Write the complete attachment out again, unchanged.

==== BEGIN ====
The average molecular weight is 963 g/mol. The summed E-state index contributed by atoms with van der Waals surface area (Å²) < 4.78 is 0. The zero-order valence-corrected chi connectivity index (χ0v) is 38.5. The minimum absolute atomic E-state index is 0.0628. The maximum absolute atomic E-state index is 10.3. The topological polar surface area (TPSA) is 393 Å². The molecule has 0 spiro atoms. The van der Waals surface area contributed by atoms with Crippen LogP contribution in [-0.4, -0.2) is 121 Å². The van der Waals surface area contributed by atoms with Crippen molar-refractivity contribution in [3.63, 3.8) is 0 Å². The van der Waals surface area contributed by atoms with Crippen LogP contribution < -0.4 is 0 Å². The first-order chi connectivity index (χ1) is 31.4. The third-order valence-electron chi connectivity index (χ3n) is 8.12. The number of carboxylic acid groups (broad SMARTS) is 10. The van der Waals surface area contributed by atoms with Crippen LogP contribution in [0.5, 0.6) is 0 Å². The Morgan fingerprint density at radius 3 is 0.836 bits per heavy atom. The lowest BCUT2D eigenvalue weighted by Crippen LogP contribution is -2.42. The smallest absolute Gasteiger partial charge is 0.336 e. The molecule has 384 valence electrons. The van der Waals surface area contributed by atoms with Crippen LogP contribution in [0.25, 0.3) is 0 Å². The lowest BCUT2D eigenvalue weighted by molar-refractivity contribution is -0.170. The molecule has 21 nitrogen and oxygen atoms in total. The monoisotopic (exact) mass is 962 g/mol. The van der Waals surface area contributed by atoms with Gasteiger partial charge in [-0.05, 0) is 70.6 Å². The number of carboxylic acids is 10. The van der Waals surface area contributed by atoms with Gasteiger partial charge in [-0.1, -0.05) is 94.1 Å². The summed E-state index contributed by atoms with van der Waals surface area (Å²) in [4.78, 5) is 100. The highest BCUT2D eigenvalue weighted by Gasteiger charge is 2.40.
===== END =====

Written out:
The average molecular weight is 963 g/mol. The summed E-state index contributed by atoms with van der Waals surface area (Å²) < 4.78 is 0. The zero-order valence-corrected chi connectivity index (χ0v) is 38.5. The minimum absolute atomic E-state index is 0.0628. The maximum absolute atomic E-state index is 10.3. The topological polar surface area (TPSA) is 393 Å². The molecule has 0 spiro atoms. The van der Waals surface area contributed by atoms with Crippen LogP contribution in [-0.4, -0.2) is 121 Å². The van der Waals surface area contributed by atoms with Crippen molar-refractivity contribution in [3.63, 3.8) is 0 Å². The van der Waals surface area contributed by atoms with Crippen LogP contribution < -0.4 is 0 Å². The first-order chi connectivity index (χ1) is 31.4. The third-order valence-electron chi connectivity index (χ3n) is 8.12. The number of carboxylic acid groups (broad SMARTS) is 10. The van der Waals surface area contributed by atoms with Crippen LogP contribution in [0.5, 0.6) is 0 Å². The Morgan fingerprint density at radius 3 is 0.836 bits per heavy atom. The lowest BCUT2D eigenvalue weighted by Crippen LogP contribution is -2.42. The smallest absolute Gasteiger partial charge is 0.336 e. The molecule has 384 valence electrons. The van der Waals surface area contributed by atoms with Crippen LogP contribution in [0.25, 0.3) is 0 Å². The lowest BCUT2D eigenvalue weighted by molar-refractivity contribution is -0.170. The molecule has 21 nitrogen and oxygen atoms in total. The monoisotopic (exact) mass is 962 g/mol. The van der Waals surface area contributed by atoms with Gasteiger partial charge in [-0.05, 0) is 70.6 Å². The number of carboxylic acids is 10. The van der Waals surface area contributed by atoms with Gasteiger partial charge in [-0.1, -0.05) is 94.1 Å². The summed E-state index contributed by atoms with van der Waals surface area (Å²) in [4.78, 5) is 100. The highest BCUT2D eigenvalue weighted by Gasteiger charge is 2.40.